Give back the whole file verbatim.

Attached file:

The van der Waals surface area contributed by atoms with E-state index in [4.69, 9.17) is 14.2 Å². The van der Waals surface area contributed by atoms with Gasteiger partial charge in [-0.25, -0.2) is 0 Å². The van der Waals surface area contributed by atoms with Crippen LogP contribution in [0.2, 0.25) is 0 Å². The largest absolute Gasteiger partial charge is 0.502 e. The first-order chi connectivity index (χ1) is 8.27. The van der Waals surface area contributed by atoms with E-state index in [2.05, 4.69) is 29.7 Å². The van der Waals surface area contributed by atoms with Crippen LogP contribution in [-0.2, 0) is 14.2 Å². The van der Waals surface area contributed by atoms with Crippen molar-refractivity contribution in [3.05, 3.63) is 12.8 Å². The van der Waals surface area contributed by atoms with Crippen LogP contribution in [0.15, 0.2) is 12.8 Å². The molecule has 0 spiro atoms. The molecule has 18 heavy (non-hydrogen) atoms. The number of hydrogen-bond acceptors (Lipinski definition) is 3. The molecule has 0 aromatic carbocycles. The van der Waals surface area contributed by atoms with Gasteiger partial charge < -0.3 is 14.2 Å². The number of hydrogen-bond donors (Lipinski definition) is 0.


The van der Waals surface area contributed by atoms with E-state index in [4.69, 9.17) is 14.2 Å². The van der Waals surface area contributed by atoms with Gasteiger partial charge in [-0.25, -0.2) is 0 Å². The van der Waals surface area contributed by atoms with Crippen LogP contribution in [0.2, 0.25) is 0 Å². The largest absolute Gasteiger partial charge is 0.502 e. The first-order chi connectivity index (χ1) is 8.27. The van der Waals surface area contributed by atoms with E-state index in [2.05, 4.69) is 29.7 Å². The van der Waals surface area contributed by atoms with Crippen LogP contribution in [-0.2, 0) is 14.2 Å². The van der Waals surface area contributed by atoms with Crippen molar-refractivity contribution in [3.05, 3.63) is 12.8 Å². The van der Waals surface area contributed by atoms with Crippen LogP contribution in [0.15, 0.2) is 12.8 Å². The molecule has 0 spiro atoms. The molecule has 18 heavy (non-hydrogen) atoms. The number of hydrogen-bond acceptors (Lipinski definition) is 3. The molecule has 0 aromatic carbocycles. The van der Waals surface area contributed by atoms with Gasteiger partial charge < -0.3 is 14.2 Å². The number of hydrogen-bond donors (Lipinski definition) is 0.